Lateral Quickness in Basketball
It is estimated that 60% of basketball is comprised of lateral quickness. The problem that we have found with this is that youth and high school coaches neglect teaching the proper mechanics of lateral movement and most youth athletes simply lack the proper strength development to move efficiently.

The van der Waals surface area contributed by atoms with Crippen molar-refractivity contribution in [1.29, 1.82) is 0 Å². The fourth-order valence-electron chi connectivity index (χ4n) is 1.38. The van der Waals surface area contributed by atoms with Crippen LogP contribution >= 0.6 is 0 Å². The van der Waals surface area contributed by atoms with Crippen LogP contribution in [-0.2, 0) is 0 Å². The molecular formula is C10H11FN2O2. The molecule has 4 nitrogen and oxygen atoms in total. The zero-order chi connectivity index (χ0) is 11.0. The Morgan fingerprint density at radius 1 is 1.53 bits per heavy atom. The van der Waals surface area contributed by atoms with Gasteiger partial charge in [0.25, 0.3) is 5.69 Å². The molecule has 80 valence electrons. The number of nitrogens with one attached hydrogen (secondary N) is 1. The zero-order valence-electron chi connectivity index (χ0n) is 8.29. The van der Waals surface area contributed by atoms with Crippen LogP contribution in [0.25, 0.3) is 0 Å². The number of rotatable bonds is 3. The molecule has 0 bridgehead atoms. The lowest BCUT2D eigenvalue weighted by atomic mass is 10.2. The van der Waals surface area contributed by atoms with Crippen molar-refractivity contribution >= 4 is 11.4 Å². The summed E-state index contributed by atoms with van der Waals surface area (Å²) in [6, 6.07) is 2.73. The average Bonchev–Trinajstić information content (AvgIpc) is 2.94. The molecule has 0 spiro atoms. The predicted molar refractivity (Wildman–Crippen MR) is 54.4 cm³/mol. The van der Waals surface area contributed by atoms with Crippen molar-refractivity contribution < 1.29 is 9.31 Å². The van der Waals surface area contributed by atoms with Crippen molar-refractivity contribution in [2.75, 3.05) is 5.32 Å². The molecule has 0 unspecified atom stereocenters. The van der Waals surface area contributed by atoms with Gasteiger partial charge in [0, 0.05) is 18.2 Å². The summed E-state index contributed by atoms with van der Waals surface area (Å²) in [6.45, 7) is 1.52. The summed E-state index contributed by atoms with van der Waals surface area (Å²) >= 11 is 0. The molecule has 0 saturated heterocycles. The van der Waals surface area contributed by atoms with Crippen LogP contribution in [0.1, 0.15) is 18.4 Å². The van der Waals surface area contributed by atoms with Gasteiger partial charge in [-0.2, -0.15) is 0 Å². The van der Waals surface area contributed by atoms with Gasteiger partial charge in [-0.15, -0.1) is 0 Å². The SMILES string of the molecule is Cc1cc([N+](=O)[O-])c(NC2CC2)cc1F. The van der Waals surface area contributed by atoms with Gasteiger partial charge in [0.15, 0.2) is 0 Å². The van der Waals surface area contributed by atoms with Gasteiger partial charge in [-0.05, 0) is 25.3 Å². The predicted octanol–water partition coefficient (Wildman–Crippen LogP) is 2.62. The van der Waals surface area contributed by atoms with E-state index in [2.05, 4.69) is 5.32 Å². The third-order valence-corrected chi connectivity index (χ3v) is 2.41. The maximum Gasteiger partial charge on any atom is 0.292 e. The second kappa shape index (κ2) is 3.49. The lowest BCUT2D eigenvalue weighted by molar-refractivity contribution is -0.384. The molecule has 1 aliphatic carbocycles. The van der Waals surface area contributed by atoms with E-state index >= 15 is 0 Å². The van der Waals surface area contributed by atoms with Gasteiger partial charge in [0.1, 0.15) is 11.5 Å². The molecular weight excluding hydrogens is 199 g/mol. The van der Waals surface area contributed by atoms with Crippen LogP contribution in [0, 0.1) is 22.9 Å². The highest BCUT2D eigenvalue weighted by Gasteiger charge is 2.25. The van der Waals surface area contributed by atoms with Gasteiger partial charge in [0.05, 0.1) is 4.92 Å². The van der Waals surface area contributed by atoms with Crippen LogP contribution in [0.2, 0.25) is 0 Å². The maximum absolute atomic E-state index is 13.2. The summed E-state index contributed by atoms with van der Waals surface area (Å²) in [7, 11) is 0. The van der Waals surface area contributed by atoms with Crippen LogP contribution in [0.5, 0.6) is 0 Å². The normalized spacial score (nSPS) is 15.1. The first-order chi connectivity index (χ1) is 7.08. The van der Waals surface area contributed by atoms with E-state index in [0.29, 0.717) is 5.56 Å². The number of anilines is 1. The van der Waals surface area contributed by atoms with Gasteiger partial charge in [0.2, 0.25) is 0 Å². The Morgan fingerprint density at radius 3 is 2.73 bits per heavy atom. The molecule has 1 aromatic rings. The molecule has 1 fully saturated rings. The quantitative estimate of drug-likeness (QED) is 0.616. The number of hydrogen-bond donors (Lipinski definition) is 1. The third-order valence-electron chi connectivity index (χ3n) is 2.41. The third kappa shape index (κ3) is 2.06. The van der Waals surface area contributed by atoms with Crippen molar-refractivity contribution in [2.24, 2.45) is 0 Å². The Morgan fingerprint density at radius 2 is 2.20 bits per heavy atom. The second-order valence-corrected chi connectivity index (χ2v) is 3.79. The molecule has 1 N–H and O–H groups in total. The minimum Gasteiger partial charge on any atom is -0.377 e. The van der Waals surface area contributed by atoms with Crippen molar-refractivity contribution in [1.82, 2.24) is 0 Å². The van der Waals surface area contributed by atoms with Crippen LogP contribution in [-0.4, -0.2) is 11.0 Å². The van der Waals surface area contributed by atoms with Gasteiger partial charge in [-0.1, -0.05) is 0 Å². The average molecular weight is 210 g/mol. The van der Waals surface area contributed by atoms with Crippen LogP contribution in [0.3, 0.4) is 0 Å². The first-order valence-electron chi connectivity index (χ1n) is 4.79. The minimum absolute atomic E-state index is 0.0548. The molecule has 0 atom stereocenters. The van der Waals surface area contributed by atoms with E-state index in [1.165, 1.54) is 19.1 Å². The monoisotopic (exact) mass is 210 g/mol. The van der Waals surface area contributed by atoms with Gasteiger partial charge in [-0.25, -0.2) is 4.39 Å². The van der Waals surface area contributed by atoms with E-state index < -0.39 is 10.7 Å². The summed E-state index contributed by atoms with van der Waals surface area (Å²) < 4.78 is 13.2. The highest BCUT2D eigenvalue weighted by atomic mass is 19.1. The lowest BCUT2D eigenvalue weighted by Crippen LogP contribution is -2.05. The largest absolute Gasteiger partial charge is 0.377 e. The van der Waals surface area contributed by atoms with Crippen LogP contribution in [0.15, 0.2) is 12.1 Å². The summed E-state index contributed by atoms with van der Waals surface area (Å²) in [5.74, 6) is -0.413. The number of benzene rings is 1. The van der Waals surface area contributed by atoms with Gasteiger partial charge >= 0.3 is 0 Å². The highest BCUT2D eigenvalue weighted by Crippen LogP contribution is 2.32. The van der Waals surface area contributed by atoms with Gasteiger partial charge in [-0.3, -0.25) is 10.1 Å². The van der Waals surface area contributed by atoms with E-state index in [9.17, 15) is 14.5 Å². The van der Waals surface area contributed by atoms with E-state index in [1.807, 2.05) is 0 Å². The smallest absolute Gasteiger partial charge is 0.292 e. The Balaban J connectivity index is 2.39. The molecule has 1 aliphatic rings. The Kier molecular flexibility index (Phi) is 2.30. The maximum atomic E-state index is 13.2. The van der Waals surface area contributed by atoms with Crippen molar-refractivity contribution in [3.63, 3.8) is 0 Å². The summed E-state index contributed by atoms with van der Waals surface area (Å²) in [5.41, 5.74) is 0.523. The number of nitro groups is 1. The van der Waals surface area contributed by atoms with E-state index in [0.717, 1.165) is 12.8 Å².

Strengthening the Glute Med (gluteus medius) is the first step in proper lateral movement. The Glute Med is one of the three gluteal muscles, situated on the outer surface of the pelvis. The primary movement of this muscle is abduction, pulling the thigh away from the midline of the body. Once this muscle is strengthened (along with general lower body strengthening) we teach lateral bounds. A lateral bound in simple terms is “jumping sideways”. If you were to perform a lateral bound to the left, the athlete would assume an athletic stance, lift their left leg, bend their right leg and jump to the left. Points of emphasis are to fully extend the right knee and hip, not to turn (rotate) the pelvis and land in an athletic stance with proper knee bend. Once this movement is perfected, it is then resisted and assisted. Resisting the movement will further strengthen it and assisting the movement teaches the body to fire thru the plane of motion quicker. This combination creates quickness through lateral movement.